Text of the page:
Monday, 11 March 2013

Nonplatonic Cosmodemonic Histrionics . . . and an oxymoronic Feminist Bigamist . . .

After the rather sophomoric observation I recorded in my preceding post, see ladies’ bikes
I thought I’d redress the balance with an altogether unplatonic mount, namely one that recalls the Western Union Telegraph Company, a.k.a. the Cosmodemonic Telegraph Company, Henry Miller’s employer in his Tropic of Capricorn... unplatonic because I can’t remember, frankly, any relationship in the Anaïs Nin-Henry Miller axis that was not full blooded carnality, including Nin’s (alleged) seduction by her own father.

Please stifle that yawn. We are perfectly aware your palate is too jaded to recognise any new piquancy but should you ever be seeking in a desultory sort of way a rôle model for that rare oxymoron, a feminist bigamist, the name of Anaïs Nin will satisfy that want.

Curiously, one learns, an unlikely friend and admirer of Henry Miller in Paris was the iconoclast George Orwell . . . see my Grim Secrets of Room 101 . . .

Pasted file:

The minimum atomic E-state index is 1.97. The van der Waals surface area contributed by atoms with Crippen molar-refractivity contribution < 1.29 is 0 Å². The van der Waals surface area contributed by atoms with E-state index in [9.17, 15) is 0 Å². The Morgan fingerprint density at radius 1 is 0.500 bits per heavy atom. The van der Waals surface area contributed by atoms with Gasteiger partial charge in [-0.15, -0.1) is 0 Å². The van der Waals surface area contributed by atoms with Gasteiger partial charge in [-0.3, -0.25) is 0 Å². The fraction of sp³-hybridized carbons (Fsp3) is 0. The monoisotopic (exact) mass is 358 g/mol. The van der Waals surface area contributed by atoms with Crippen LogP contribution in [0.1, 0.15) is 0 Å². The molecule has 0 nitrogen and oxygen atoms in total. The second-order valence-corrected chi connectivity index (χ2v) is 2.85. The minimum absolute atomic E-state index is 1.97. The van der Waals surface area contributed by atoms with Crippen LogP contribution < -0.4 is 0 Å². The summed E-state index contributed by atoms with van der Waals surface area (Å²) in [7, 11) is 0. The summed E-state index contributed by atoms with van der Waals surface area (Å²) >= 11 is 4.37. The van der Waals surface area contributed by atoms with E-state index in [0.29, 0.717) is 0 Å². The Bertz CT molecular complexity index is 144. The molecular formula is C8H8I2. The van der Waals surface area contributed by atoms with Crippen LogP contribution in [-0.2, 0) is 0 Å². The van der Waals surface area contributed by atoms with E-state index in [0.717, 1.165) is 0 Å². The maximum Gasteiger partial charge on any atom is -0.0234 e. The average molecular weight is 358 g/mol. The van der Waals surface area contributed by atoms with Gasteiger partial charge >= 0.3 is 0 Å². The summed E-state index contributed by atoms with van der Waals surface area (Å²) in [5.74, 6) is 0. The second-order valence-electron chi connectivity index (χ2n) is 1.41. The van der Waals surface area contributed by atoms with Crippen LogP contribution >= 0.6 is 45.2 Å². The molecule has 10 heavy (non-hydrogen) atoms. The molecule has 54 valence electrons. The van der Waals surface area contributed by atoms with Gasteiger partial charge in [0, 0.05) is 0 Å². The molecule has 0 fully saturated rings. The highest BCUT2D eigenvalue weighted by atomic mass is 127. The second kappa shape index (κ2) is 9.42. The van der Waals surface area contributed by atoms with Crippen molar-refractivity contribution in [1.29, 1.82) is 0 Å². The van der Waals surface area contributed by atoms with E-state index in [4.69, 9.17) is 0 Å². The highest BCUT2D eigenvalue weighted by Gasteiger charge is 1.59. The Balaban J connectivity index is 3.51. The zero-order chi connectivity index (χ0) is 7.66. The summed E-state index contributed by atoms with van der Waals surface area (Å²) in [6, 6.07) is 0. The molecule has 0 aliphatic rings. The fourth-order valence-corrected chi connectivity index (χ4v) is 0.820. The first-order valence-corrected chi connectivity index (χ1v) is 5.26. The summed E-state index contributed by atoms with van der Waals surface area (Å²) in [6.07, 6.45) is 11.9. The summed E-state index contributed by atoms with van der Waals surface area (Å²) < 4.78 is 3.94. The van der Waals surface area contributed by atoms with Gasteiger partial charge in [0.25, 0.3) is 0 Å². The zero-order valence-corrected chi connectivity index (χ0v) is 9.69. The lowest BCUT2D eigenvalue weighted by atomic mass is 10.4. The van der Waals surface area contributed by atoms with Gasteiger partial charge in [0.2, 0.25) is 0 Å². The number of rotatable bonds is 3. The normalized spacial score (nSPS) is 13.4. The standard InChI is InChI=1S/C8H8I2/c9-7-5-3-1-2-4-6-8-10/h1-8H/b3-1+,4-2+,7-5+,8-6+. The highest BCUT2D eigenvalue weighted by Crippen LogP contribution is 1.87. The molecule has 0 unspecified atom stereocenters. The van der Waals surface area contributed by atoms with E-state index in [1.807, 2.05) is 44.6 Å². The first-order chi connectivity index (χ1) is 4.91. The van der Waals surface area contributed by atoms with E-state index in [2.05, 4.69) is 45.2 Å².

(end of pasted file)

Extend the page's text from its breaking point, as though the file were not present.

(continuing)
Catherine Eisner believes passionately in plot-driven suspense fiction, a devotion to literary craft that draws on studies in psychoanalytical criminology and psychoactive pharmacology to explore the dark side of motivation, and ignite plot twists with unexpected outcomes. Within these disciplines Eisner’s fictions seek to explore variant literary forms derived from psychotherapy and criminology to trace the traumas of characters in extremis. Compulsive recurring sub-themes in her narratives examine sibling rivalry, rivalrous cousinhood, pathological imposture, financial chicanery, and the effects of non-familial male pheromones on pubescence, 
see Eisner’s Sister Morphine (2008)

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